There would be little, if any marine growth on it. Deep sea wrecks like Titanic, Thresher, and Scorpion are all deep, but not as deep as 14,000' and they have almost no marine growth on the wrecks.

My guess is that what survived the slash down at the ocean surface would have been crushed as the wreckage sank deeper into the ocean.

Titanic is at about 12,000' down, Thresher is at about 8,400' and Scorpion is in 9,800' of water. All of these wrecks showed crush damage when they were found.


User currently onlinezanl188 From United States of America, joined Oct 2006, 3500 posts, RR: 0
Reply 11, posted (1 year 4 months 1 week 6 days 23 hours ago) and read 11430 times:
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Quoting KC135TopBoom (Reply 10):
Titanic is at about 12,000' down, Thresher is at about 8,400' and Scorpion is in 9,800' of water. All of these wrecks showed crush damage when they were found.

Thresher & Scorpion certainly imploded when they exceeded their crush depth. Titanic, on other hand, was open to the sea and could not have been crushed, aisde from isolated compartments collapsing or overpressurizing as she sank.

As far as the S-1C is concerned it seems unlikely that any of the major structures were intact enough to be crushed as the stage sank.



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User currently offlineseachaz From United States of America, joined Apr 2005, 220 posts, RR: 8
Reply 12, posted (1 year 4 months 1 week 3 days 7 hours ago) and read 11034 times:

Does anyone know in what orientation the S-IC stage impacted the water? Did it continue on a ballistic trajectory or did use of the retrorockets cause it to tumble back to the ocean?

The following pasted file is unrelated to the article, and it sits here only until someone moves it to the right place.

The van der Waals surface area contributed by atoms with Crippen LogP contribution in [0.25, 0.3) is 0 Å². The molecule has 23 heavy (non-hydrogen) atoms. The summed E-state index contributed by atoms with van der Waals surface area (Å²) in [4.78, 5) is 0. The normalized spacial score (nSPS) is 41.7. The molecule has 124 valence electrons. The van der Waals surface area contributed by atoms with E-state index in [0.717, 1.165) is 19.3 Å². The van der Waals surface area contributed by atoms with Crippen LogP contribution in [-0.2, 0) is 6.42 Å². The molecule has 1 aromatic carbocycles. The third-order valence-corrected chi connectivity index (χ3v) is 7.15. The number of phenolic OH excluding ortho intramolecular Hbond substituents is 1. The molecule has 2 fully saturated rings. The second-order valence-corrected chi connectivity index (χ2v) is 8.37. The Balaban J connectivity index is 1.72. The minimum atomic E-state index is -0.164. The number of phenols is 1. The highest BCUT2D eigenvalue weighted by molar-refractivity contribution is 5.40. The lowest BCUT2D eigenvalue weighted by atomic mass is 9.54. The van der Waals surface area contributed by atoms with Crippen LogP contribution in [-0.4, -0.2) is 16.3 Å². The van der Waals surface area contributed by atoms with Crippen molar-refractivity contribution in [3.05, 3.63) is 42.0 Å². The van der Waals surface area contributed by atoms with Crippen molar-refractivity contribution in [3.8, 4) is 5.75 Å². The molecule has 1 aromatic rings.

User currently offlineSSTeve From United States of America, joined Dec 2011, 693 posts, RR: 1
Reply 13, posted (1 year 4 months 1 week 3 days 6 hours ago) and read 10996 times:

Quoting zanl188 (Reply 8):
Someone asked what the white spots are on the S-1C engine fairings in the shot taken after stage seperation. My thought is that this is caused by the firing of the solid retro rockets located in the fairing. I'm not sure by any means but that seems plausible.

Von Braun & his engineers added the retros to ensure the stages did not recontact after staging. Later stages had fewer retros to save weight but the capability was not entirely removed. S-II had them as well, however with the S-II they were located on the interstage structure between the S-II and S-IVB.

I had never seen that photo, and it's amazing. I didn't notice the bright white spots-- I was too busy wondering how the lower stage was separating from the upper stage when it appeared there was still quite a large plume below the lower. And so you answered that. Retrorockets. Neat.


User currently offlineboeingfixer From Canada, joined Jul 2005, 529 posts, RR: 0
Reply 14, posted (1 year 4 months 1 week 3 days 4 hours ago) and read 10950 times:

Quoting zanl188 (Reply 8):
Someone asked what the white spots are on the S-1C engine fairings in the shot taken after stage seperation. My thought is that this is caused by the firing of the solid retro rockets located in the fairing. I'm not sure by any means but that seems plausible.